Appalling prison conditions in Liberia must be improved

Report
September 20, 2011

Appalling prison conditions in Liberia must be improved

Some prison conditions in Liberia are so poor that they violate basic human rights with inmates crowded into dirty cells without adequate food, water or healthcare, Amnesty International said in a new report released today.
 
Good intentions are not enough: The struggle to reform Liberia's prisons describes the appalling conditions witnessed by Amnesty International in four of Liberia's 15 prison facilities, in spite of some welcome steps taken by the government to improve the system.
 
"Inmates can suffer permanent damage to their physical and mental health as a result of their incarceration and most haven't even been convicted of a crime – they're simply waiting for a trial date," said Tawanda Hondora, Amnesty International's Deputy Director for Africa.
 
"There was no running water in any of the prison facilities we visited and the smell of sewage is overwhelming in most of the cells."
 
The Liberian government, in conjunction with development partners, has taken some positive steps such as improving sanitation in Monrovia Central Prison and including prison health services in a 10-year national health and policy plan. However much more needs to be done before the state meets prisoners' basic needs. 
 
Severe overcrowding in some prisons has a serious effect on the health and safety of prisoners. Monrovia Central Prison, Liberia's largest, was designed to hold 374 inmates but in July 2011 when Amnesty International visited it was holding 839 prisoners.

Conditions were particularly bad in one block where eight men were housed in cells 2x3 metres with only a tiny window for ventilation.
 
"In some cells there isn't room for all inmates to lie down at the same time so they sleep in shifts," said Tawanda Hondora.
 
Due to a lack of floor space some inmates had created makeshift hammocks made of grain sacks slung three or four metres above ground. Prisoners and staff said people sometimes break their ribs or dislocate their shoulders falling from the hammocks at night.
 
Bedding is scarce and inmates often do not have a mattress or blanket. Almost all inmates complained of body aches because they had to sleep on the floor, which is worse in rainy season when the floor is cold and damp.
 
Another major concern was the lack of healthcare for inmates. Prisons struggle to provide medical care because of a lack of trained staff and essential drugs.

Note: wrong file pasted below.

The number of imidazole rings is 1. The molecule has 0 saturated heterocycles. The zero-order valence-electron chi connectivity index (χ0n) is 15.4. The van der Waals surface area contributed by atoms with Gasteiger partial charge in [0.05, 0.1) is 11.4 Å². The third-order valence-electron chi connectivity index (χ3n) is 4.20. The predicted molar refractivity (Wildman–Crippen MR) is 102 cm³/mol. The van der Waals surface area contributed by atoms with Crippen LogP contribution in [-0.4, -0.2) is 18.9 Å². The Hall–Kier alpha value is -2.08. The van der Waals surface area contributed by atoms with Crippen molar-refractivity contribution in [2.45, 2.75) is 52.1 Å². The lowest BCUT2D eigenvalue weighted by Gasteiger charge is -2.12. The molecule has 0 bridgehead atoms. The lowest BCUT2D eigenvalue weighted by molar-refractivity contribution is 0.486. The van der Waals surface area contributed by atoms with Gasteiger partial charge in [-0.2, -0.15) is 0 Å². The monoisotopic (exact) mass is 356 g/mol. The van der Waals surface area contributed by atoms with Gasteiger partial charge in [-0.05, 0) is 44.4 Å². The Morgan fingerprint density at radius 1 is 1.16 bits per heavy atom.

Common conditions such as malaria, skin infections and eye problems are often not treated and inmates are only transferred to a hospital in an emergency.
 
One badly injured inmate seen by Amnesty International had waited eight days to be taken to a clinic. He had an open fracture (bone protruding through the skin) of his left arm which was visibly deformed, swollen and infected. As a result of the delay in receiving medical attention he was at high risk of permanent disability.
 
"Under Liberian law, prisoners must undergo a basic health assessment when they come to prison, but this simply isn't happening," said Tawanda Hondora.
 
"These assessments could help control the spread of communicable diseases as well as provide valuable data about pre-existing medical conditions and those contracted while in prison."
 
Liberia's protracted armed conflict ended in 2003 and since then the government has made significant progress in its efforts to overcome the legacy of the conflict.

President Ellen Johnson-Sirleaf and other key government officials have stated that they are committed to change and are trying to implement judicial reform.
 
"In all circumstances the government has a clear and binding obligation not to expose prison inmates to conditions that constitute cruel, inhuman and degrading treatment," said Tawanda Hondora.
 
"Immediate action is needed to improve conditions, including access to health care, for Liberia's prison inmates."